A study released last week by the U.S. Chamber of Commerce found that the delay of renewable energy projects across the U.S. due to regulatory and legal barriers is potentially costing the nation more than $575 billion. The Chamber estimates that construction of the 351 projects included in the study could generate nearly 2 million jobs per year. And indirect economic and employment benefits if the projects were built and operated for 20 years were found to be in the trillions.
Of course, it is unrealistic to assume that all of these projects would reach completion even without these barriers. The study does, however, give buoyance to renewable energy advocates who are putting pressure on regulators and policy-makers to address the obstacles preventing increased investment in the clean-energy sector.
In California, for example, several large-scale solar projects recently proposed for the Mojave Desert have been put on hold due to challenges brought forth by Native American tribes over cultural resources in the area as well as by environmentalists concerned with the impact on endangered species and habitat. In other areas, NIMBYism has led to the defeat of proposed energy projects.
As reported in an earlier post, California Gov. Jerry Brown plans to name a clean energy jobs czar who would work with the governor’s advisor for renewable energy facilities to help speed up the siting and approval of these projects. Still no word on who might fill this post or when.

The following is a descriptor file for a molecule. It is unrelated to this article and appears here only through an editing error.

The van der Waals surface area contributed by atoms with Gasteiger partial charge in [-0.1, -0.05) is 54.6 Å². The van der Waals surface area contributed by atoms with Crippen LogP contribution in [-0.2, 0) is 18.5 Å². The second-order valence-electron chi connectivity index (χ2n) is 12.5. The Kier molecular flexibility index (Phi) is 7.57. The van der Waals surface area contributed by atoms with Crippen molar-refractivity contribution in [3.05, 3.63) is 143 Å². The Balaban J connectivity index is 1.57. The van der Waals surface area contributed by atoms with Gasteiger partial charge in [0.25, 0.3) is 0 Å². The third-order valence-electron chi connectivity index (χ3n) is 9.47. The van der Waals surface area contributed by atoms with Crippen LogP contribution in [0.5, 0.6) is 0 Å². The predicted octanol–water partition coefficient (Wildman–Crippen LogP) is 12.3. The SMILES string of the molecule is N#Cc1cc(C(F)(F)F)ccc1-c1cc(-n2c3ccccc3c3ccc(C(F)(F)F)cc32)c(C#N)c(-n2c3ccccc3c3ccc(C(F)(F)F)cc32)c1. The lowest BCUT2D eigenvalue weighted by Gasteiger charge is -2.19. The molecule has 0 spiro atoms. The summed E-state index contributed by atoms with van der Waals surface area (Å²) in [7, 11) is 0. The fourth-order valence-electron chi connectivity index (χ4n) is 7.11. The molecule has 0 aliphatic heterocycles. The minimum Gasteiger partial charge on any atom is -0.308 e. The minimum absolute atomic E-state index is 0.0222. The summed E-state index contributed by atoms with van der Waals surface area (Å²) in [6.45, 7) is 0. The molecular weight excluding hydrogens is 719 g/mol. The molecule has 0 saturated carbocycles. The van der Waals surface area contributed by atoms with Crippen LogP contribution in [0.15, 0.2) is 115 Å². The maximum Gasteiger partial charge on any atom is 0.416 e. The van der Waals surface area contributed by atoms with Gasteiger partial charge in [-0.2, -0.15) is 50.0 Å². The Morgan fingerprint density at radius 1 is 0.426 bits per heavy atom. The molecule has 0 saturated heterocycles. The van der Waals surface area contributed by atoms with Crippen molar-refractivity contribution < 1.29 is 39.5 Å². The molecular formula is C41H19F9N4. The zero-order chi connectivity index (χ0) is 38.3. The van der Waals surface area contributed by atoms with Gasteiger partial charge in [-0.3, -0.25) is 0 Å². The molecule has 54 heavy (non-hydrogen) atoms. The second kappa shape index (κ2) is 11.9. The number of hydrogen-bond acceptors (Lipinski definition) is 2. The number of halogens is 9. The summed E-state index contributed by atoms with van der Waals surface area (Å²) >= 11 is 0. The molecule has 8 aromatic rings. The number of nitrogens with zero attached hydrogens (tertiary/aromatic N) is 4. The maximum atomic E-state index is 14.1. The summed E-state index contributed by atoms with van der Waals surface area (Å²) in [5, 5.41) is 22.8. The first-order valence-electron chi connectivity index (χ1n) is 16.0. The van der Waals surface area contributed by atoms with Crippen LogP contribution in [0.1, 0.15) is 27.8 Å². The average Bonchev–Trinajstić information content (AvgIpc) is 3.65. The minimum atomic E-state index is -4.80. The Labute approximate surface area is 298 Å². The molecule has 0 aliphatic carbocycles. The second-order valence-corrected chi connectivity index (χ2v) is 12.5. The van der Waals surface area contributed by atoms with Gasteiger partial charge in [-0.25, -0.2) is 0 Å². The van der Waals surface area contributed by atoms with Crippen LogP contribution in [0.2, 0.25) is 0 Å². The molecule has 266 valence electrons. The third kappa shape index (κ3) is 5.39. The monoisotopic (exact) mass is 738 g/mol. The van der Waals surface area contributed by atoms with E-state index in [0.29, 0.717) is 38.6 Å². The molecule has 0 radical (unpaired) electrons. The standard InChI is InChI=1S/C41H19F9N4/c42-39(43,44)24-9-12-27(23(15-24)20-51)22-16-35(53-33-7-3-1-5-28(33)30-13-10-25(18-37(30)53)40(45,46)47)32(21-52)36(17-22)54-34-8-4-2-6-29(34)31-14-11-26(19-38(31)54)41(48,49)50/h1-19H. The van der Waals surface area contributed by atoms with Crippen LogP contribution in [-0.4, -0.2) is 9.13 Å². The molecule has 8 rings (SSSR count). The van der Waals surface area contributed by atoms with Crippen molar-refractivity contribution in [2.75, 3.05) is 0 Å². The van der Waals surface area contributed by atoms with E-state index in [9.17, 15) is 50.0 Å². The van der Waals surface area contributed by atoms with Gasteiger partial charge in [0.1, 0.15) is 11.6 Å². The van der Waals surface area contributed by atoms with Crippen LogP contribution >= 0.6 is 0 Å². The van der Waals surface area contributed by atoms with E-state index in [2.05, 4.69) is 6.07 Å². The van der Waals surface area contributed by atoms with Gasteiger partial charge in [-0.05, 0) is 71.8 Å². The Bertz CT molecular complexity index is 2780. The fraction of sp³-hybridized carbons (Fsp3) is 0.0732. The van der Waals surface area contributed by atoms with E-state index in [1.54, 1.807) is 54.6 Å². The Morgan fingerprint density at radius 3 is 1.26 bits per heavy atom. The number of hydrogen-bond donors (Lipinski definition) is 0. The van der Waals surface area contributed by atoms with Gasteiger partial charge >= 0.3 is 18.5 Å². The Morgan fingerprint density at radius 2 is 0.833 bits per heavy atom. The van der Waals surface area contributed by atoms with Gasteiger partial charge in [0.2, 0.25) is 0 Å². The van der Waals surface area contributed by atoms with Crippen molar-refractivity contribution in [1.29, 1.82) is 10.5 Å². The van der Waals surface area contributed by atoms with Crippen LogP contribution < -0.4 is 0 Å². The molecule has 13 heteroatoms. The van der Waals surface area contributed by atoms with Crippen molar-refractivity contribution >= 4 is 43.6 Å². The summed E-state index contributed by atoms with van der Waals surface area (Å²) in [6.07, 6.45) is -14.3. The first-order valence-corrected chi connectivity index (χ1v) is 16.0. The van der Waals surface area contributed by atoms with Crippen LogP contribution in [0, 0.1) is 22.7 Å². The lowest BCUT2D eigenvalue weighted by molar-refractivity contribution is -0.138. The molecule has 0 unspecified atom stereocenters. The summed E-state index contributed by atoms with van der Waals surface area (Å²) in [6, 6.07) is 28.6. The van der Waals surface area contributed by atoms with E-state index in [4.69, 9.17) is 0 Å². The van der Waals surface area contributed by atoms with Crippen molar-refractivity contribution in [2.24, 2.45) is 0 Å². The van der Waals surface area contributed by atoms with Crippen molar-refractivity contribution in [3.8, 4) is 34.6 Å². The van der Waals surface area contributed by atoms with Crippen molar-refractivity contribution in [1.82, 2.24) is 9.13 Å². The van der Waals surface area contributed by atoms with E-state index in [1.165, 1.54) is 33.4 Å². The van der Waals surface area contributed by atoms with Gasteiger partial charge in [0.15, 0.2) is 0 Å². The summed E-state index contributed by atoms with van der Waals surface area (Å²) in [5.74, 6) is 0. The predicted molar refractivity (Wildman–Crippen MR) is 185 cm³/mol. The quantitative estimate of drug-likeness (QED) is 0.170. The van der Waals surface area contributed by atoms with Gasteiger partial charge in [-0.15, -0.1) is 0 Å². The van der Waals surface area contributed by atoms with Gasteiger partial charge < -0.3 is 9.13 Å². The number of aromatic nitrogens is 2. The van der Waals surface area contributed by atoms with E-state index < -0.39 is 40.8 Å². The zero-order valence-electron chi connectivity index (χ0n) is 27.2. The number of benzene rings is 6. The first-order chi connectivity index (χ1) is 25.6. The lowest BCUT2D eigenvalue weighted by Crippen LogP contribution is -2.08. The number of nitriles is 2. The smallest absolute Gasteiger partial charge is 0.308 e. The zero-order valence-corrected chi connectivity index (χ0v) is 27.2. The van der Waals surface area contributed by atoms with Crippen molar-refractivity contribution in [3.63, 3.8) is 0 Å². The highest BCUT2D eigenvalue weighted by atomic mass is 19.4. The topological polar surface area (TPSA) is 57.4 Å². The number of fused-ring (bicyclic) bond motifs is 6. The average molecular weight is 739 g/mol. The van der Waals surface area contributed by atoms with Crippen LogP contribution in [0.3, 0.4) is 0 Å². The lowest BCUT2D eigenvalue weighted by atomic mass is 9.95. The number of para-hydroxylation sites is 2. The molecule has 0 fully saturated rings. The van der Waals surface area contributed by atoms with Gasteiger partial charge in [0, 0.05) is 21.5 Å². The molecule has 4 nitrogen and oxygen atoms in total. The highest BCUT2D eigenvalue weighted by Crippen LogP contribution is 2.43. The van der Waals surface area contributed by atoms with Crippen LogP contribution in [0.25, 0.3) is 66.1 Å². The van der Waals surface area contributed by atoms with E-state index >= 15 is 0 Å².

The California Legislature, however, is not waiting on the governor to act. Also last week, the state Assembly passed a bill aimed at spurring clean energy development and jobs. The bill adds wind and geothermal projects to the state’s Desert Renewable Energy Conservation Plan (previously applicable only to solar projects) and seeks to streamline the permitting process for new energy projects. The bill now heads to the Senate for committee assignment.
The Chamber study hit the streets at a good time. With unemployment still high and consumers once again feeling the pinch at the pump, the time appears ripe for state and federal action to address siting challenges and incentivize new investments in alternative energy.